Wednesday, August 17, 2016

Jeremiah and the Messy World of Compromise

By Bill Moseley

Note: The following reflection was delivered before the start of mass at St. Frances Cabrini Catholic Church on the weekend of August 13-14, 2016.

People of God, my name is Bill Moseley and it’s my privilege to reflect with you on today’s readings.

In today’s gospel reading from Luke we hear Jesus’ passionate, even frustrated, side when he declares to his companions “I have come to cast fire upon the earth. How I wish it were already blazing.” He then goes on to say that “From now on a household of five will be divided, three against two and two against three.”

I have mixed feelings about this passage. On the one hand, my younger self would have appreciated the strident tone and the anger imbued in this reading. Oh how I loved to rage against the machine, to rail against the injustice. Some 30 plus years ago I remember coming home from college, Karl Marx and Andre Gunder Frank in hand, and deliberately picking a dinner time fight with my parents. They, in their cozy middle class home, in their cozy middle class suburb, and their cozy middle class jobs, were capitalists I declared. They were a part of the problem. Their roles in US corporate society, their wasteful suburban consumption habits, their bourgeois thinking, their tacit acceptance of US imperialism, were anathema to me, a young, budding socialist. I roared, my father roared back about my disrespectful attitude, and my mother tried to keep the peace. (By the way, if you’re sensing self-righteous hypocrisy here, that would be accurate as my parents were bankrolling my college education]).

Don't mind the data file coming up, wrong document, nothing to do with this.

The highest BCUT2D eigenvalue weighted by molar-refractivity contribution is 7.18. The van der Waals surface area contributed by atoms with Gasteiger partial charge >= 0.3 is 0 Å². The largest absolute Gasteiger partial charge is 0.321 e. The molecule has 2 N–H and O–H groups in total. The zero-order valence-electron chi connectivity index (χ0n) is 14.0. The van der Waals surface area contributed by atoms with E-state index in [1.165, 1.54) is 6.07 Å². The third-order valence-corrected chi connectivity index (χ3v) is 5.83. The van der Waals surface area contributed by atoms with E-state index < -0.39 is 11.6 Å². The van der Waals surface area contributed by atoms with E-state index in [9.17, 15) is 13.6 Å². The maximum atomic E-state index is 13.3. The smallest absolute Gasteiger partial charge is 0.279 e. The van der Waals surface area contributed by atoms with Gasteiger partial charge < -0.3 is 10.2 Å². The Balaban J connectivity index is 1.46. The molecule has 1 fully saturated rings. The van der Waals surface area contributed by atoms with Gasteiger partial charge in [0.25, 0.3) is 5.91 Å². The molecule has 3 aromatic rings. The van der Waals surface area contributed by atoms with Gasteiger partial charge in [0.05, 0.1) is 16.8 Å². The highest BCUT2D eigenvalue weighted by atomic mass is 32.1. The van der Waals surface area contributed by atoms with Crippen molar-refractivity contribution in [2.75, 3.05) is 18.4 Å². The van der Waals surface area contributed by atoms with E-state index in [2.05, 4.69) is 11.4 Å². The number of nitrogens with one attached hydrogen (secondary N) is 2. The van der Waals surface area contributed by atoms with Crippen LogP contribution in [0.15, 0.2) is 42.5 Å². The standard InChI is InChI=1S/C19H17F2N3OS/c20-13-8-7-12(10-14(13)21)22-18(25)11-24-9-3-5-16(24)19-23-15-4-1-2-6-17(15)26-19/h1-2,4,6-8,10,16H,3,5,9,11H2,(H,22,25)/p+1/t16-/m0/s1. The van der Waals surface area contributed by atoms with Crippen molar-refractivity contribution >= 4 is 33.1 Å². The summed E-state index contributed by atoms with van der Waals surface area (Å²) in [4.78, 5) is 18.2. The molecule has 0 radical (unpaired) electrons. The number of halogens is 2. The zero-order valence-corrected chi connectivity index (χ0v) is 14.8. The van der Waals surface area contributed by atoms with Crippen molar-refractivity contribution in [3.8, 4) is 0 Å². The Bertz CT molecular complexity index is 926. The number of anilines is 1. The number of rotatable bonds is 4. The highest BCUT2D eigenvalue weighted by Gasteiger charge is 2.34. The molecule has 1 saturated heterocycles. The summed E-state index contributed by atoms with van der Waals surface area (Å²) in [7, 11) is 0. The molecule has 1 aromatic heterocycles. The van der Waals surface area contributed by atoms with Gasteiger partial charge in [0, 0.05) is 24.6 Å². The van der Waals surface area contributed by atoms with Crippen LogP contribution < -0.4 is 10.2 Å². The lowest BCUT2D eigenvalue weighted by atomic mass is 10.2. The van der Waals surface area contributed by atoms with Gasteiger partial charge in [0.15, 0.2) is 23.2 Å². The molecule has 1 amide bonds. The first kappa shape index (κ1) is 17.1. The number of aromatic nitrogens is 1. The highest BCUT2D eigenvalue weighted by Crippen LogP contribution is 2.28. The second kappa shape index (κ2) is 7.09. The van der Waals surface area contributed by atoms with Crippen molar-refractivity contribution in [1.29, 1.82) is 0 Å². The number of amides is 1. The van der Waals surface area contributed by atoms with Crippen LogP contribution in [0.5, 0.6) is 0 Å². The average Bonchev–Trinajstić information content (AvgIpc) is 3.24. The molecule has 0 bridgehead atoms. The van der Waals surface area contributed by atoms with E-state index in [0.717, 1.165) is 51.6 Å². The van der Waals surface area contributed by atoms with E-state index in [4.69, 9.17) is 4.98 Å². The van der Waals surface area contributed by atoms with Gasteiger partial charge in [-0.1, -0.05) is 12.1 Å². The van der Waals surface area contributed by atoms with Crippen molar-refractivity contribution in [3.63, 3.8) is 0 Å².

My fervor and strident anti-imperialism would stay with me well into the Peace Corps. I was decidedly anti big development and pro self-reliance. My sacred texts on this subject were Paulo Freire’s Pedagogy of the Oppressed and EF Schumacher’s Small is Beautiful. In Mali where I was stationed, we were cautioned about the “cadeau mentality.” Cadeau meant gift or present in French, and the cadeau mentality referred to a handout culture that could develop in places with year upon year of foreign assistance. I was determined to avoid fostering such a handout culture, to make sure that my actions as a development worker did not breed dependency, or a taste for Western thinking and consumption habits. I was so zealous in my pursuit of this goal that, as a board member of a small fund for volunteer projects, I voted against all proposals providing funds for items I thought the community could cover. Furthermore, in my everyday life, I refused to give money to strangers who routinely asked me for help – believing that my small act of charity might lead to a life of dependency. In sum, in my zealous pursuit of ideological purity I had become a complete jerk. I was, in retrospect, embarrassingly sanctimonious and astoundingly unaware of my own privilege. Worse yet, in my reach for ideological purity, in my fervor to combat imperialism and dependency, I had strayed into the territory of right wing narratives regarding welfare dependency.